If you have been following Lessons from my Daughter for awhile, you know about the famous elbow to the head.
It happened on October 2nd 2013 and I wrote about here: It’s not nice to hit
Come on, go back and click the link, it will help you follow where I am going.
I rarely write about the downside of having a child who doesn’t quite control her movements.
That hit on October 2nd 2013 did something to me.
To start, it gave me a concussion. I tried to ignore it for a week before the headaches and discomfort made me consult.
It took me 2 weeks before I woke-up without a headache.
By Halloween (29 days later) I was still not well so I treated you to pictures of Emily dressing up. The art of dressing up! Not just for halloween…!
A couple of days later I went back to work but I was careful not to over do it.
Over the following 2 years, I have had what I call concussion headaches, hopping on a plane now means serious headaches on arrival. I asked the dentist if my teeth were turning bad as they were hurting so much but the dentist said they were fine. I consulted various specialists and therapists about my headaches, my concussion, my ears, my teeth and my jaw
I thought I was losing my mind.
September 2015, I was enlighten From concussion to TMJ and embarked on a new recovery path.
My dentist changed my little metal bar behind my teeth to a retainer around that same time.
Within days it was obvious that I clench and lock my jaw overnight which contributes to my headaches and jaw pain.
As of yesterday 29.5 months later, I now have a bite plate to wear at night to help reduce the stress on my jaw and eventually, hopefully reduce the headaches…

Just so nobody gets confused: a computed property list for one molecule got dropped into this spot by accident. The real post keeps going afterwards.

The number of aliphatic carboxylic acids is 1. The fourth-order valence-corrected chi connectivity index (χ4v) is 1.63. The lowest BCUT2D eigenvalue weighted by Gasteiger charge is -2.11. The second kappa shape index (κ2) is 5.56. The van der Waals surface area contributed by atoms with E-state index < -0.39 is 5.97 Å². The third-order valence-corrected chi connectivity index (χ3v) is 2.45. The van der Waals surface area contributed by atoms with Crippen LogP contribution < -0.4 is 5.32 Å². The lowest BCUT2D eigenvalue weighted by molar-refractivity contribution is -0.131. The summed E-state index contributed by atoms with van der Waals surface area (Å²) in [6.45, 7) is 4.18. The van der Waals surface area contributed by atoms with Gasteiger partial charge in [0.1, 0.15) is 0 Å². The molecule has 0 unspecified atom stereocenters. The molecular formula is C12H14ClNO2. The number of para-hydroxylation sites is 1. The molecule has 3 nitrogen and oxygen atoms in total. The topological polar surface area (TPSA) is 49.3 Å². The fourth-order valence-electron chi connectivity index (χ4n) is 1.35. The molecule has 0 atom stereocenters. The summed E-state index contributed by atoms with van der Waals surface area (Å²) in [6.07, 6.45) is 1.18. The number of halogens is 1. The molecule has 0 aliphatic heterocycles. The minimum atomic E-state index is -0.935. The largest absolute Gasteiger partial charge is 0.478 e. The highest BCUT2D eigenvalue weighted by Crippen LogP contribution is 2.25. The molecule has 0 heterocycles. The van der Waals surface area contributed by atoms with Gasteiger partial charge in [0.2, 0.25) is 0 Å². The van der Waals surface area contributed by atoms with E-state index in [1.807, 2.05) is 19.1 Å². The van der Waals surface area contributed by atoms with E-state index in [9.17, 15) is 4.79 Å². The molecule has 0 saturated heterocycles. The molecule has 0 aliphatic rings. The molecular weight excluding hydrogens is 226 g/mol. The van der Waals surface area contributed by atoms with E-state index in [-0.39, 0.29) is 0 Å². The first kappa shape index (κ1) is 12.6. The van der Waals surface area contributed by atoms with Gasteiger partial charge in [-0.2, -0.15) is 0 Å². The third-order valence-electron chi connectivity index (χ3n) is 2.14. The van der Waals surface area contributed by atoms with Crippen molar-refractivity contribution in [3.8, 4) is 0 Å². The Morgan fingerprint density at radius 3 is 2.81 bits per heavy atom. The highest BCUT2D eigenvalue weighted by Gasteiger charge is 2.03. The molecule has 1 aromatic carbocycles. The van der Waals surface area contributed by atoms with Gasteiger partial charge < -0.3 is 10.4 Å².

I haven’t been on a plane since May, we will see in June if this is still an issue.
I can’t imagine ever riding a roller coaster again as the movements are too much for my brain.
This is my reality.
The reality of many parents out there.
Our kids are not trying to hurt us, Emily never meant to hit me exactly where it would trigger all of this. None of this is her fault but this is my reality.
I rarely write about the downside of having a child who doesn’t quite control her movements because I don’t want to dwell on it.
I try not to think too much about how over the years, I had my hair and nail pulled, I got slapped, pushed, bitten, kicked or hit. How much sleep I didn’t get, how much vomit I cleaned or how many vacation days I spent in hospital or in therapies. I don’t want to know how much money and time we spent on tutoring, sign language classes, PECS system and other therapy equipment.
I don’t want to associate my back pain, my headaches and TMJ with my child so I don’t.
This is my reality and the reality of many other parents of exceptional children!
Recently, I have witnessed parents of children with special needs being verbally attack for taking care of themselves, for mani-pedi, for going to the gym or tanning salon.
To those parents, good for you, take care of yourself, we all need to take care and spoil ourselves for our own sanity and to continue fighting and advocating for our kid.
To those commenting, pointing fingers and verbally attacking these parents please know that when you do that, you attack all of us.
All Of Us!
We are a big family who can be kicked and pushed around but we won’t stop moving forward, we will not stop defending our kids, we will not stop advocating for them and we will not apologize for finding tiny pockets of time to take care of ourselves.
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Emily has a her own page in the family stories , you can find it here: Emily